The Supreme Court, wanting to display a sense of fairness, has ordered the allotment of five acres outside the disputed areas to the Muslim community to build the Babri Masjid. Fortunately, maybe because the BJP is in power, the bulk of the Muslim community seems to have agreed to the idea. It is commendable that there was no major violence following the allotment of the entire disputed territory to the Sangh Parivar. All the primary Muslim organisations have accepted the verdict with rare exceptions.
We are inclined to believe that in the circumstances the SC judgment was the most practical judgment. Which does not necessarily mean it is the right judgment. It is the most practical judgment as it avoids any further confrontation between Hindus and Muslims. The Muslims have already been terrorized by Narendra Modi and Amit Shah and will not protest against the judgment.
But the judgment does suggest further marginalisation of the minority community. The minority community has been marginalised in Assam, where lakhs of Muslims are all set to be thrown out of the country on the grounds that they are Bangladeshi refugees. There has been a clear bias against minorities by the Modi government and the fear is that citizen registers may be proposed in other states. The Muslims have been marginalised in Jammu & Kashmir which has been reduced from a state to three Union territories. What worries us is that the judgment may be interpreted by the Sangh Parivar as a victory against the minorities and might encourage them to further oppress the minorities.
Judges should be fair. Judges should not discriminate between communities in a democratic republic. Much was expected of Chief Justice Gogoi who had defied the PM over the collegium issue. It may be recalled that Gogoi held a public press conference against the practice of bench hunting and misuse of office by the chief justice. At least I had expected Gogoi to give a fairer judgment on the Babri Masjid. The present judgment is virtually a vindication of Advani’s claim that the Babri Majid was built on the site of a Hindu temple.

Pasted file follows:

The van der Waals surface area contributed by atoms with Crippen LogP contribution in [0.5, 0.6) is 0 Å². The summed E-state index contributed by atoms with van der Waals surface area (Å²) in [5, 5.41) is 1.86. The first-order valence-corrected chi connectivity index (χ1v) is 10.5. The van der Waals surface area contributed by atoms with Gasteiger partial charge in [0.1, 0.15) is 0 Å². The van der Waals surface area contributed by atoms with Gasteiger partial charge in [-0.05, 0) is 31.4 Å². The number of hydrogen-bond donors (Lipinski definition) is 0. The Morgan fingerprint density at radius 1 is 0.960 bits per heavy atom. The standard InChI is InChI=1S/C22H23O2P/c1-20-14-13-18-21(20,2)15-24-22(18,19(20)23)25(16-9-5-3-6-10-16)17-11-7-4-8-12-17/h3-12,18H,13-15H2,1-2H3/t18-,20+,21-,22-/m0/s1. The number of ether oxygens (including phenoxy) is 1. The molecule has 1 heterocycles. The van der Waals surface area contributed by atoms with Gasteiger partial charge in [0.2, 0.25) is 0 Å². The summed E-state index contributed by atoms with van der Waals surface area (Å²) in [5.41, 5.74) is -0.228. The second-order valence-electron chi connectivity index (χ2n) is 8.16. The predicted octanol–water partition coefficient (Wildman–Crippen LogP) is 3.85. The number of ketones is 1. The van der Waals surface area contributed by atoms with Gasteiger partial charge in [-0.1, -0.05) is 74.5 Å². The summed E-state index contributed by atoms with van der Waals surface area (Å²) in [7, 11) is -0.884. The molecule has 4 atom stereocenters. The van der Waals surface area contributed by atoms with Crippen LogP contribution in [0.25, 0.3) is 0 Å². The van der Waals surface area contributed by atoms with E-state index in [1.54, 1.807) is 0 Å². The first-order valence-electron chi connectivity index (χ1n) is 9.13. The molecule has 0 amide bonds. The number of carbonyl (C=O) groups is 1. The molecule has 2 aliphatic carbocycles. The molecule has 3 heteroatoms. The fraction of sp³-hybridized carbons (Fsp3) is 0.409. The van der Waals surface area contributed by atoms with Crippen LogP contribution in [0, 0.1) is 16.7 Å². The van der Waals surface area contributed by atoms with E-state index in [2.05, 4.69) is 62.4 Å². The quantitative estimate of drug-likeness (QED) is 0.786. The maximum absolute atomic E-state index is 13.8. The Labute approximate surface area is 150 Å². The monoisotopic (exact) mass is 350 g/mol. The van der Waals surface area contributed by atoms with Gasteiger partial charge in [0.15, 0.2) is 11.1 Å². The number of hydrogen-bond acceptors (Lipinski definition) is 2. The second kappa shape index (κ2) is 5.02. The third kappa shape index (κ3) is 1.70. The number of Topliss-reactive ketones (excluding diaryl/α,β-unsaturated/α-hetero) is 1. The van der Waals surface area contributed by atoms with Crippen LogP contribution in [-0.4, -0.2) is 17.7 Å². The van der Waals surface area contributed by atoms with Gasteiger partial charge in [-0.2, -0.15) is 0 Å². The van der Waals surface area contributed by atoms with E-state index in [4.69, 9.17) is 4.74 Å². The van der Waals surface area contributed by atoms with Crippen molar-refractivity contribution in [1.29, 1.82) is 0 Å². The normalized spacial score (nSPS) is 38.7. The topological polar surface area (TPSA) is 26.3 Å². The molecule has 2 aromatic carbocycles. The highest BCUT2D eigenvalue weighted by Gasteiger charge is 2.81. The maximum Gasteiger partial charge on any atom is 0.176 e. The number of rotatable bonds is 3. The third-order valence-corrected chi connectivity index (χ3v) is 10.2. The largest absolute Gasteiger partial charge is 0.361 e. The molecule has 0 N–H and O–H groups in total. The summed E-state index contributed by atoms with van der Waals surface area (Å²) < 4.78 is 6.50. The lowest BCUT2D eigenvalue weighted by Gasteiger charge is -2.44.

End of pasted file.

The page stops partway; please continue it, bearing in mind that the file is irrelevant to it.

The judgment in retrospect seems to exonerate the Sangh Parivar and particularly Narendra Modi for the alleged acts of terror in Gujarat following the Godhra incident. The Supreme Court judgment on Babri Masjid seems to strengthen the BJP’s conspiracy to convert India into a theocratic or Hindutva state like Nepal. The Supreme Court should ensure that members of the minority community who were victims of the demolition of the Babri Masjid should be compensated. And that the criminals, however high they may be, are punished. The accused includes former Home Minister L K Advani against whom the case is still pending.
The judgment is a very clever act of compromise between balancing the interest of the two major communities. But the task of the SC is not to balance interests or achieve a compromise. The obligation of the SC is to render justice. We are left with the feeling that while both the majority and minority have been given their pound of flesh without shedding any blood, justice has not been done. Justice must not only be done but must be seen to be done.